The different levels of the new HSK are similar to some of the levels in the Chinese Language Proficiency Scales for Speakers of Other Languages (CLPS) and the Common European Framework of Reference (CEF); details are as follows:

New HSK Vocabulary CLPS CEF
HSK (Level VI) Over 5,000 Level V C2
HSK (Level V) 2500 C1
HSK (Level IV) 1200 Level IV B2
HSK (Level III) 600 Level III B1
HSK (Level II) 300 Level II A2
HSK (Level I) 150 Level I A1

Test takers who are able to pass the HSK (Level I) can understand and use very simple Chinese phrases, meet
basic needs for communication and possess the ability to further their Chinese language studies.

Test takers who are able to pass the HSK (Level II) have an excellent grasp of basic Chinese and can communicate in simple and routine tasks requiring a simple and direct exchange of information on familiar and routine matters.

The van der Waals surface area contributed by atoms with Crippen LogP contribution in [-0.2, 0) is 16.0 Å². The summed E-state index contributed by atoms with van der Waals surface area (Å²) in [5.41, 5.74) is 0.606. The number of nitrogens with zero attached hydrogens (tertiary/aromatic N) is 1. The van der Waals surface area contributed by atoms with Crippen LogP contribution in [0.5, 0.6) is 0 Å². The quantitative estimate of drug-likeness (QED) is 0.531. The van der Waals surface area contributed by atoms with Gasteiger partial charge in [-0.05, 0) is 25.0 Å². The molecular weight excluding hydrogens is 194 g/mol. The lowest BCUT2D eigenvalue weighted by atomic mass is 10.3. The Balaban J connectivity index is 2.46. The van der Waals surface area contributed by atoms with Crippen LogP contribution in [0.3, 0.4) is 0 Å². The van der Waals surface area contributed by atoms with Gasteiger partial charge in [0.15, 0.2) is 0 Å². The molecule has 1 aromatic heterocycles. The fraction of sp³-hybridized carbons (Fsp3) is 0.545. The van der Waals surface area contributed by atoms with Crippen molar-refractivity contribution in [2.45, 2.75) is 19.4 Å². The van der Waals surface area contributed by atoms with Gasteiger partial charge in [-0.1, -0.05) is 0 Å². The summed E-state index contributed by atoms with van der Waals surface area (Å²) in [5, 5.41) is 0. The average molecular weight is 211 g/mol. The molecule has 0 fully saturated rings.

Test takers who are able to pass the HSK (Level III) can communicate in Chinese at a basic level in their daily,
academic and professional lives. They can manage most communication in Chinese when travelling in China.

Test takers who are able to pass the HSK (Level IV) can converse in Chinese on a wide range of topics and are
able to communicate fluently with native Chinese speakers.

Test takers who are able to pass the HSK (Level V) can read Chinese newspapers and magazines, enjoy Chinese films and plays, and give a full-length speech in Chinese.

Test takers who are able to pass the HSK (Level VI) can easily comprehend written and spoken information in